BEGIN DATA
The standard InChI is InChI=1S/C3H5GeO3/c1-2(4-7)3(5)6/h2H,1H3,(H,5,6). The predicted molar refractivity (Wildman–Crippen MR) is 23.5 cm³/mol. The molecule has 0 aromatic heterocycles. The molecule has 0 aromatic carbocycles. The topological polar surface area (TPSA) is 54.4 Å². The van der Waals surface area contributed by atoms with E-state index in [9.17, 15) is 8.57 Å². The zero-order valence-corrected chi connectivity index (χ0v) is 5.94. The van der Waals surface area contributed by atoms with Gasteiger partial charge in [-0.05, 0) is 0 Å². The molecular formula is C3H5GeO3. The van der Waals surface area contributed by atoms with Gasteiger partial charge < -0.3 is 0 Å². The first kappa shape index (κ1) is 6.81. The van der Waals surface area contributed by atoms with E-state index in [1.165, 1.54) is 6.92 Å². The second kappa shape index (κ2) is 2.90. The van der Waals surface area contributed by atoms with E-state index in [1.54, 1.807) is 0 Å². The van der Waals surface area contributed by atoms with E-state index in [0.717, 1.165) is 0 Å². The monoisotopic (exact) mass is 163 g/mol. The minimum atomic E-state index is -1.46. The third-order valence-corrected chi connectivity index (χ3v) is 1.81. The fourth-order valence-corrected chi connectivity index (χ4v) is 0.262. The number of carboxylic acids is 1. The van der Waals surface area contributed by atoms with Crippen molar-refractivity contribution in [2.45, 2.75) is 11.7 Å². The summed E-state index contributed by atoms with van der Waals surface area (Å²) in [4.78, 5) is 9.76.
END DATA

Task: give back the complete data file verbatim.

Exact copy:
The standard InChI is InChI=1S/C3H5GeO3/c1-2(4-7)3(5)6/h2H,1H3,(H,5,6). The predicted molar refractivity (Wildman–Crippen MR) is 23.5 cm³/mol. The molecule has 0 aromatic heterocycles. The molecule has 0 aromatic carbocycles. The topological polar surface area (TPSA) is 54.4 Å². The van der Waals surface area contributed by atoms with E-state index in [9.17, 15) is 8.57 Å². The zero-order valence-corrected chi connectivity index (χ0v) is 5.94. The van der Waals surface area contributed by atoms with Gasteiger partial charge in [-0.05, 0) is 0 Å². The molecular formula is C3H5GeO3. The van der Waals surface area contributed by atoms with Gasteiger partial charge < -0.3 is 0 Å². The first kappa shape index (κ1) is 6.81. The van der Waals surface area contributed by atoms with E-state index in [1.165, 1.54) is 6.92 Å². The second kappa shape index (κ2) is 2.90. The van der Waals surface area contributed by atoms with E-state index in [1.54, 1.807) is 0 Å². The van der Waals surface area contributed by atoms with E-state index in [0.717, 1.165) is 0 Å². The monoisotopic (exact) mass is 163 g/mol. The minimum atomic E-state index is -1.46. The third-order valence-corrected chi connectivity index (χ3v) is 1.81. The fourth-order valence-corrected chi connectivity index (χ4v) is 0.262. The number of carboxylic acids is 1. The van der Waals surface area contributed by atoms with Crippen molar-refractivity contribution in [2.45, 2.75) is 11.7 Å². The summed E-state index contributed by atoms with van der Waals surface area (Å²) in [4.78, 5) is 9.76.